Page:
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Author Topic: ‘Huge growth’ in residential storage for 2019.  (Read 703 times)
stannn
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« on: October 09, 2018, 01:04:21 PM »

https://www.solarpowerportal.co.uk/news/grid_trading_and_off_peak_incentives_to_spark_huge_growth_for_residential_s?utm_source=rss-feeds&utm_medium=rss&utm_campaign=general
« Last Edit: October 09, 2018, 01:07:36 PM by stannn » Logged

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« Reply #1 on: October 09, 2018, 01:23:00 PM »

Good Afternoon All,

I see the latest Fully Charged is about Powervault. I still feel battery storage needs to be more centralised rather than distributed and it still doesn't make outright financial sense?

Regards

Richard
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kristen
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« Reply #2 on: October 09, 2018, 04:58:39 PM »

I'm happy to have one in the house as I work from home and that would give me some protection against power cuts, so I can justify cost partly from "less downtime" rather than "payback" per se.

Tide is offering 6p on E7 I think? My current E7 (from memory) is 8p. Tide have penalty TOC rate in early evening, so kinda needs battery for that period.  Maybe the two together start to make some financial sense?

I don't understand why some Utility hasn't cornered the market, in the same way that Rockerfella decided that owning the oil-pipeline transportation, and making it available to all, was a master stroke.  Power Utility could put a battery in my house, give me an appealing flat rate per-unit, or some other minor inducement, and distribute storage in that way.  Maybe it would enable them to allow higher generation per property in the immediate vicinity as a consequence?  They could control the discharge-to-grid according to whatever made sense to them.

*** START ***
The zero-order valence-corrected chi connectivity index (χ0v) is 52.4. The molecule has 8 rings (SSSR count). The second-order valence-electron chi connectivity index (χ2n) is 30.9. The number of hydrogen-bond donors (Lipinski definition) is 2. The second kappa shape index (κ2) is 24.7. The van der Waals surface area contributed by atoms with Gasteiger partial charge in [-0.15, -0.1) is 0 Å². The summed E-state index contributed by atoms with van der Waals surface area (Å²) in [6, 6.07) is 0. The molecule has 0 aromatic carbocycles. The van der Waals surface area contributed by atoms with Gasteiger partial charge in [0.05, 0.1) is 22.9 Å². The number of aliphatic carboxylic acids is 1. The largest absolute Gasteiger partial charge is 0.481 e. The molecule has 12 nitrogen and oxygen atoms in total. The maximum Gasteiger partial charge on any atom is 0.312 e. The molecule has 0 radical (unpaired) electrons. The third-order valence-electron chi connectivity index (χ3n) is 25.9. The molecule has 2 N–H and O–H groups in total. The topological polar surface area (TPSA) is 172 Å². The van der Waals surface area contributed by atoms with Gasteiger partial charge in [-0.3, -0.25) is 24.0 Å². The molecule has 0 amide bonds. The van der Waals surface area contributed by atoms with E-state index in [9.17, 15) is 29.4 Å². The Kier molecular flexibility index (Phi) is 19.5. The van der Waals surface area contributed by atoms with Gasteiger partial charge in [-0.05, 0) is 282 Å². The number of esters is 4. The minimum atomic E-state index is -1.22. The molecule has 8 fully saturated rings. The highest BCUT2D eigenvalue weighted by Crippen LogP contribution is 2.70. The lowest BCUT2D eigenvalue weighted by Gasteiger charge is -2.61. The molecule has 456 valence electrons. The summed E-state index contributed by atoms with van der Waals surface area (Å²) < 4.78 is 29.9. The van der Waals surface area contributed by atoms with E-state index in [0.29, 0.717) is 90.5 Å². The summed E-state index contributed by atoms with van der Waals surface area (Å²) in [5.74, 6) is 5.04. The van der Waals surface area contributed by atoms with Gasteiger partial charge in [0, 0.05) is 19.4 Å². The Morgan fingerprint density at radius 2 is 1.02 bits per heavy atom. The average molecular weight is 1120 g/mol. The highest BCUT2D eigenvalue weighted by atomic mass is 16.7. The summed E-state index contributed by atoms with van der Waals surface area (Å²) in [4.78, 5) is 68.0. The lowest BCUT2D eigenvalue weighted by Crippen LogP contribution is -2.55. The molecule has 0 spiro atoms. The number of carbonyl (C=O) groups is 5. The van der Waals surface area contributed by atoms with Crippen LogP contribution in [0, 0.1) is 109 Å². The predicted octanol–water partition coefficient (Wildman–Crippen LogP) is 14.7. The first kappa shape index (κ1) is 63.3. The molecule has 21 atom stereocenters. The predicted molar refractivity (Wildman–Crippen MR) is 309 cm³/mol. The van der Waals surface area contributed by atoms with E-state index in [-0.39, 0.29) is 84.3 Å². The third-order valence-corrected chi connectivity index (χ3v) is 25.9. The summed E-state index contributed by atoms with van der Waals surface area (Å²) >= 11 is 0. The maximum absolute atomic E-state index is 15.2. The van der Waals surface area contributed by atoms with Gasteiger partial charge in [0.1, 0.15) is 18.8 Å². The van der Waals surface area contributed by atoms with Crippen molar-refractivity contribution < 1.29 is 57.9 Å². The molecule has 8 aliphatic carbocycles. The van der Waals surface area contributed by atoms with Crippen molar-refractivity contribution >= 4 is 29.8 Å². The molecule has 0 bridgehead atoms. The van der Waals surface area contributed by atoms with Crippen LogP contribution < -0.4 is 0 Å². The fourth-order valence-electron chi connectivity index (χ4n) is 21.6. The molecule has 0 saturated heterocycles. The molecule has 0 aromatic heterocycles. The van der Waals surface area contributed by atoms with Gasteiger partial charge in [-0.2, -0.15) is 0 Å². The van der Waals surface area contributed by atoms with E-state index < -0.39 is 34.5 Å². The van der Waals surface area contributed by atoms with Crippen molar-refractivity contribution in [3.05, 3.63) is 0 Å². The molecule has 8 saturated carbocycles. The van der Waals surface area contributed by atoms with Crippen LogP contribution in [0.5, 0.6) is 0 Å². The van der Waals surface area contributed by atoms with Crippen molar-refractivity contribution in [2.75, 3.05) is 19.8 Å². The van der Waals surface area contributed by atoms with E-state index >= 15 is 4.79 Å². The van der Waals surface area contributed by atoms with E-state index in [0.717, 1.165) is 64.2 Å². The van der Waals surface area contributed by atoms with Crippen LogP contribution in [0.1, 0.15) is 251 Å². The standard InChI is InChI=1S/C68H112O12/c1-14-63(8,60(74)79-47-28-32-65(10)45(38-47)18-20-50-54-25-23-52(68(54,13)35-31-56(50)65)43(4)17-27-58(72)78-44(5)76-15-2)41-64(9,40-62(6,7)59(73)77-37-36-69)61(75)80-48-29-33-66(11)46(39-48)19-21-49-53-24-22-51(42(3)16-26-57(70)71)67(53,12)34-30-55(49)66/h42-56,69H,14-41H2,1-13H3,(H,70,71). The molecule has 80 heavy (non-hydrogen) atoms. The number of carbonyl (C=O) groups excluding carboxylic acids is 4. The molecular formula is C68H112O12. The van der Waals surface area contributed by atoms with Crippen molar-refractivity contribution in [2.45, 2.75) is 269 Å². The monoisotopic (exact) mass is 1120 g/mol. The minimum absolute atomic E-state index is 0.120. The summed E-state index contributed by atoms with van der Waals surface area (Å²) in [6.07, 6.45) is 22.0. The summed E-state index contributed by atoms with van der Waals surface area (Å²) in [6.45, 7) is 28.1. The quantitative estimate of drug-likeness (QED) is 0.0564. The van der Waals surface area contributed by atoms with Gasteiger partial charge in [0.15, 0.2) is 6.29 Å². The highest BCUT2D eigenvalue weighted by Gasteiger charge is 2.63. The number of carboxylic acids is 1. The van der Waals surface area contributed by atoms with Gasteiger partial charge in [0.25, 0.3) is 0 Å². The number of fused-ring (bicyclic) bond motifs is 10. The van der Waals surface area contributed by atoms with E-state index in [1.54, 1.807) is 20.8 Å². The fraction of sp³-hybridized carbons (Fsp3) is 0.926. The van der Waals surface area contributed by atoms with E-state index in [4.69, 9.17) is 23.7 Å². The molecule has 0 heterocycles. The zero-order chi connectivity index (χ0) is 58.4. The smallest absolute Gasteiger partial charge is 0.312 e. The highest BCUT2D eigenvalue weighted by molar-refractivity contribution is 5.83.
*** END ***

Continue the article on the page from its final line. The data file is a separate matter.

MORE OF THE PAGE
If you move the distributed storage to even 10 miles away I would probably have just as many powercuts from fallen branches and JCB's going through the cable, along with the scheduled-maintenance, so I don't see much benefit to the consumer, albeit that it might make grid-smoothing easier for Utility.
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RIT
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« Reply #3 on: October 09, 2018, 05:44:45 PM »

I don't understand why some Utility hasn't cornered the market, in the same way that Rockerfella decided that owning the oil-pipeline transportation, and making it available to all, was a master stroke.  Power Utility could put a battery in my house, give me an appealing flat rate per-unit, or some other minor inducement, and distribute storage in that way.  Maybe it would enable them to allow higher generation per property in the immediate vicinity as a consequence?  They could control the discharge-to-grid according to whatever made sense to them.